[Numpy-discussion] Tensor Contraction (HPTT) and Tensor Transposition (TCL)
Anne Archibald
peridot.faceted at gmail.com
Wed Aug 16 12:08:39 EDT 2017
(NB all: the thread title seems to interchange the acronyms for the Thread
Contraction Library (TCL) and the High-Perormance Tensor Transpose (HPTT)
packages. I'm not fixing it so as not to break threading.)
On Wed, Aug 16, 2017 at 11:40 AM Paul Springer <pavdev at gmx.de> wrote:
> If you want to get it into Numpy, it would be worth checking if the
> existing functions can be improved before adding new ones.
>
> Note that Numpy transposition method just rearranges the indices, so the
> advantage of actual transposition is to have better cache performance or
> allow direct use of CBLAS. I assume TCL uses some tricks to do
> transposition in a way that is more cache friendly?
>
> HPTT is a sophisticated library for tensor transpositions, as such it
> blocks the tensors such that (1) spatial locality can be exploited.
> Moreover, (2) it uses explicit vectorization to take advantage of the CPU's
> vector units.
>
I think this library provides functionality that isn't readily accessible
from within numpy at the moment. The only functions I know of to rearrange
the memory layout of data are things like ascontiguousarray and
asfortranarray, as well as assignment (e.g. a[...] = b). The general
strategy within numpy is to assume that all functions work equally well on
arrays with arbitrary memory layouts, so that users often don't even know
the memory layouts of their data. The striding functionality means data
usually doesn't actually get transposed until absolutely necessary.
Of course, few if any numpy functions work equally well on different memory
layouts; unary ufuncs contain code to try to carry out their iteration in
the fastest way, but it's not clear how well that works or whether they
have the freedom to choose the layouts of their output arrays.
If you wanted to integrate HPTT into numpy, I think the best approach might
be to wire it into the assignment machinery, so that when users do things
like a[::2,:] = b[:,::3].T HPTT springs into action behind the scenes and
makes this assignment as efficient as possible (how well does it handle
arrays with spaces between elements?). Then ascontiguousarray and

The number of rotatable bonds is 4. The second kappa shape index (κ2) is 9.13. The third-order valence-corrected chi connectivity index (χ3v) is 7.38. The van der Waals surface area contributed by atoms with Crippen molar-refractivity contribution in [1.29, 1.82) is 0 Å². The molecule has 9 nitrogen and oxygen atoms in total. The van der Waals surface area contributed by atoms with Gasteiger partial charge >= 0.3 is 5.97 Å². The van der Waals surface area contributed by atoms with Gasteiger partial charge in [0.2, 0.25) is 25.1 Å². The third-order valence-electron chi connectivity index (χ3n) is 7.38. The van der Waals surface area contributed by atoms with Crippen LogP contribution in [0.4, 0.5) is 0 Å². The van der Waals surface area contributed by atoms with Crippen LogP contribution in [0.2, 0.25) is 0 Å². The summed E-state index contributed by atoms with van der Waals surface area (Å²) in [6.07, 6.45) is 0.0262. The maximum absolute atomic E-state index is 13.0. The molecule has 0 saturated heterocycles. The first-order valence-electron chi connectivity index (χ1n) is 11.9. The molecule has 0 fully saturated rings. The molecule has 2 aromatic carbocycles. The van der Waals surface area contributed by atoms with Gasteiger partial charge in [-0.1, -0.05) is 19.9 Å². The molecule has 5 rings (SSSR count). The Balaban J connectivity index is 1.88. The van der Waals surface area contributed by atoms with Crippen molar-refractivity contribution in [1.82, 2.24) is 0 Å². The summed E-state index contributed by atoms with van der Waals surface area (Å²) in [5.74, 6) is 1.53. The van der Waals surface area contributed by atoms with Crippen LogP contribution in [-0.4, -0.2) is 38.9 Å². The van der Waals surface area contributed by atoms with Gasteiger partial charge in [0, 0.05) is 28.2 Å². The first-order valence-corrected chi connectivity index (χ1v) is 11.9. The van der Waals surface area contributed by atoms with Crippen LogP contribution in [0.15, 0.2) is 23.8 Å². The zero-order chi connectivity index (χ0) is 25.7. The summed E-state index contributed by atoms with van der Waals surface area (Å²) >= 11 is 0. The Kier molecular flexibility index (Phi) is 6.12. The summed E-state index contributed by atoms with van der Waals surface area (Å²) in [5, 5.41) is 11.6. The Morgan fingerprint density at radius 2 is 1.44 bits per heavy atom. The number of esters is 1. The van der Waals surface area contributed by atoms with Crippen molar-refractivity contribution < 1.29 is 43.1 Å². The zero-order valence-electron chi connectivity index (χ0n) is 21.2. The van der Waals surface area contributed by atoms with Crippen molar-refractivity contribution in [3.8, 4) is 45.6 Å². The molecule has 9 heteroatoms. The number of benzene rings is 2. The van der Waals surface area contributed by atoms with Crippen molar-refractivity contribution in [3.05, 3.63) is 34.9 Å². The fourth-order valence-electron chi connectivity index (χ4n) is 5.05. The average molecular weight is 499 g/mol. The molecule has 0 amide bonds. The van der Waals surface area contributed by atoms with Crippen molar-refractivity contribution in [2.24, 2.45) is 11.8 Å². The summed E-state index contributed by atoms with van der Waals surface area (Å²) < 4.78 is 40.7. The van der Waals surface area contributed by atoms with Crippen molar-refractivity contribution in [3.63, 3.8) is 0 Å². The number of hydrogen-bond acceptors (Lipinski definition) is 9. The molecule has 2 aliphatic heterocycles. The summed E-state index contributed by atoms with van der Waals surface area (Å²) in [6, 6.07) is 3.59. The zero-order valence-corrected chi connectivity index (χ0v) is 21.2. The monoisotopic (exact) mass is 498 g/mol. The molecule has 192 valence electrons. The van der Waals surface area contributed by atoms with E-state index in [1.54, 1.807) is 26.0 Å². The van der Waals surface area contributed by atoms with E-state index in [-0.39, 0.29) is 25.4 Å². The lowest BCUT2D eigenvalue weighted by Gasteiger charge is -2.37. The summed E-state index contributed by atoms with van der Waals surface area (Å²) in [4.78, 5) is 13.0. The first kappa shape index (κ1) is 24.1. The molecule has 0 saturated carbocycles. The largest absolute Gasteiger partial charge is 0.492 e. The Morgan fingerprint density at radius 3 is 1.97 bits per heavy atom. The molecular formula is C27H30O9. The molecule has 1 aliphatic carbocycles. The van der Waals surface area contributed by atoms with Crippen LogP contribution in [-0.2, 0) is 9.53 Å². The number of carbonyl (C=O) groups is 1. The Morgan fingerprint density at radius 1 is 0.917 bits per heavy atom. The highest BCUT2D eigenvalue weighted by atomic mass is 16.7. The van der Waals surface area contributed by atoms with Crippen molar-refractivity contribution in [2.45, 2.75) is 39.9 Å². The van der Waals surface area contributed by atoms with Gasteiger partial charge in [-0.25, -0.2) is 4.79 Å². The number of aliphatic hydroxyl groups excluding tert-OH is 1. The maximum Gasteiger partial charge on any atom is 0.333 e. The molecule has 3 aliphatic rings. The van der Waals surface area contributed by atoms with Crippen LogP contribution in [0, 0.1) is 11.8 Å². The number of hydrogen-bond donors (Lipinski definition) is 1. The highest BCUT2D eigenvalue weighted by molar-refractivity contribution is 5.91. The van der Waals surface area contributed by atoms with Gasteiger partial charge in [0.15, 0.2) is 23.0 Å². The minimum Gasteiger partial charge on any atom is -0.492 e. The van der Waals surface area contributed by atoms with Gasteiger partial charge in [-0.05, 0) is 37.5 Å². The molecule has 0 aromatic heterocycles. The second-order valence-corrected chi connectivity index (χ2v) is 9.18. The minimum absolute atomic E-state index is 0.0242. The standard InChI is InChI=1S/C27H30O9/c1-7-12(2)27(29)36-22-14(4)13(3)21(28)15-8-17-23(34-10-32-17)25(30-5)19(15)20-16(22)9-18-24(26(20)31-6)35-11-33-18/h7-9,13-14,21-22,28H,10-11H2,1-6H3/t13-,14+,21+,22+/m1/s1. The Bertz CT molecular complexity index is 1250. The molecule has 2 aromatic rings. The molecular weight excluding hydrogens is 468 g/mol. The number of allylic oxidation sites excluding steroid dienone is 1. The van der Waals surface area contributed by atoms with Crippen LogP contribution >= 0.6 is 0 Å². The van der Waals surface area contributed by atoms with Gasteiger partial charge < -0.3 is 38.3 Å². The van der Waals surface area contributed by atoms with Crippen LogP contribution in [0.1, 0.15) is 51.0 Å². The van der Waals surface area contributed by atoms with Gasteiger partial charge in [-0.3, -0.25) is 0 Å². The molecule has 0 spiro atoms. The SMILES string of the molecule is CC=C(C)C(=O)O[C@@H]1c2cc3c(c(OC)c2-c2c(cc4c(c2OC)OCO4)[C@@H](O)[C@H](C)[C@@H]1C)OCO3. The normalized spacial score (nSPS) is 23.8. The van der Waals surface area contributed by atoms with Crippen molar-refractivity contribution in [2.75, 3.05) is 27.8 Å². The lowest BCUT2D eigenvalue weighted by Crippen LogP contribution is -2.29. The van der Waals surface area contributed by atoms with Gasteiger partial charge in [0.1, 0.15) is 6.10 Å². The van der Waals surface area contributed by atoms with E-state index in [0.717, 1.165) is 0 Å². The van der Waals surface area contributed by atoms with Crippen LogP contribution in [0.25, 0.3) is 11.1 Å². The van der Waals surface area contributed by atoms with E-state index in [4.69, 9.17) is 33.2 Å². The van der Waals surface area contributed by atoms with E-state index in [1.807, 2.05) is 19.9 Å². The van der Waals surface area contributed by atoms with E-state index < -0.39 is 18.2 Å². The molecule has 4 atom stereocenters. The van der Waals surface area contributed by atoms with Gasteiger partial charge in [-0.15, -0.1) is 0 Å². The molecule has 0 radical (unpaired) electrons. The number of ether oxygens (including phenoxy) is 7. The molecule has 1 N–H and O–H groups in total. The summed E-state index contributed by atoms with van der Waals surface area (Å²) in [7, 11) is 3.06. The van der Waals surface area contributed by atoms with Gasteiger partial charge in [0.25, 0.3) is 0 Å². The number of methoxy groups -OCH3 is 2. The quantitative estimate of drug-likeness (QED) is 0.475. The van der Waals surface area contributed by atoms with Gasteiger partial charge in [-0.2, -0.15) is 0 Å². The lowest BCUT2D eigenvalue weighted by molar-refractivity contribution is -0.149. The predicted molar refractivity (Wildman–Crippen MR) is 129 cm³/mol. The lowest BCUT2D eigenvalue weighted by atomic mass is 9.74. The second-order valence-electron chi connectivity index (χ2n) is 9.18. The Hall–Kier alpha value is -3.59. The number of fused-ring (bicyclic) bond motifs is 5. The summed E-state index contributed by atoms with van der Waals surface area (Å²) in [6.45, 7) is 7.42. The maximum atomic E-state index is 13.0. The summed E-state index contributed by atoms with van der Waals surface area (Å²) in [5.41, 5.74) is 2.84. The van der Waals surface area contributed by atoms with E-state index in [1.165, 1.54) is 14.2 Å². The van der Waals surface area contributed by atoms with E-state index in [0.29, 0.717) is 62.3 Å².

asfortranarray and the like could simply use assignment to an
appropriately-ordered destination when they actually needed to do anything.
TCL uses the Transpose-Transpose-GEMM-Transpose approach where all tensors
> are flattened into matrices (via HPTT) and then contracted via GEMM; the
> final result is eventually folded (via HPTT) into the desired output tensor.
>
This is a pretty direct replacement of einsum, but I think einsum may well
already do pretty much this, apart from not using HPTT to do the
transposes. So the way to get this functionality would be to make the
matrix-rearrangement primitives use HPTT, as above.
Would it be possible to expose HPTT and TCL as optional packages within
> NumPY? This way I don't have to redo the work that I've already put into
> those libraries.
>
I think numpy should be regarded as a basically-complete package for
manipulating strided in-memory data, to which we are reluctant to add new
user-visible functionality. Tools that can act under the hood to make
existing code faster, or to reduce the work users must to to make their
code run fast enough, are valuable.
> Might check the license if your work uses code from a publication.
>
> As far as licenses are concerned that should not be a problem since I
> wrote to code myself and it doesn't use code from publications other than
> mine.
>
Would some of your techniques help numpy to more rapidly evaluate things
like C[...] = A+B, when A B and C are arbitrarily strided and there are no
ordering constraints on the result? Or just A+B where numpy is free to
choose the memory layout for the result?
Anne
-------------- next part --------------
An HTML attachment was scrubbed...
URL: <http://mail.python.org/pipermail/numpy-discussion/attachments/20170816/3febb715/attachment.html>
More information about the NumPy-Discussion
mailing list